MINNEAPOLIS, Jan. 27 (UPI) -- U.S. researchers say they've found mercury in samples of high fructose corn syrup and more than a dozen products containing the sweetener.
A study published in the journal Environmental Health found mercury in nearly 50 percent of tested samples of high fructose corn syrup. A separate study by the Institute for Agriculture and Trade Policy found mercury in nearly one-third of 55 popular food and beverage products where the sweetener is the first- or second-highest labeled ingredient, the institute said in a news release Monday.
Dr. David Wallinga, a co-author in both studies, said detectable levels of mercury were found in nine of the 20 samples tested.
Researchers said the corn syrup was likely contaminated with mercury through a caustic soda often used to separate corn starch from the corn kernel. "The use of mercury cells to produce caustic soda can contaminate caustic soda, and ultimately (the corn syrup), with mercury," the report said.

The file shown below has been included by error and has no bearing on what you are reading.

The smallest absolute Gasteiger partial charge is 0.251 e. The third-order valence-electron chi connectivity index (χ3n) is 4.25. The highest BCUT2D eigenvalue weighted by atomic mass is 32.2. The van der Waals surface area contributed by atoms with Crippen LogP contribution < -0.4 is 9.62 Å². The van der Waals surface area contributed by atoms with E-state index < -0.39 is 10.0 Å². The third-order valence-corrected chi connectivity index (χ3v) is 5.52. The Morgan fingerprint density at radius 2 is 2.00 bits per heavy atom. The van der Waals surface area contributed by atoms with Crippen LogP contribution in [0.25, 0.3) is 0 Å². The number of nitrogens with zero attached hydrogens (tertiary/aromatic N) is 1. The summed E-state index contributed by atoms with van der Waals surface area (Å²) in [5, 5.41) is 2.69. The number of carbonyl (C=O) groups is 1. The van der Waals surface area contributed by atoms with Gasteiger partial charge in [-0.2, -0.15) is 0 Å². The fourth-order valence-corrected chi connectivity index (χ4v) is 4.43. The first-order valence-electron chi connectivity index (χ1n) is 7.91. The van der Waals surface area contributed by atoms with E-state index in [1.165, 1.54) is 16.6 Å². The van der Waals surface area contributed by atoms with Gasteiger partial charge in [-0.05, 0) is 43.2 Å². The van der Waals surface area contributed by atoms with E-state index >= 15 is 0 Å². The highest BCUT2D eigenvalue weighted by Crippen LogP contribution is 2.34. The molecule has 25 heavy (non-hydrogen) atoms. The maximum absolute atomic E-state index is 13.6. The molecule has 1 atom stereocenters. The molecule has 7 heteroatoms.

Industry documents cited in the Environmental Health study said a handful of plants still make the caustic soda by mixing a briny solution in electrified vats of mercury, the Chicago Tribune reported.
Corn syrup manufacturers insist their products are mercury-free, the newspaper said.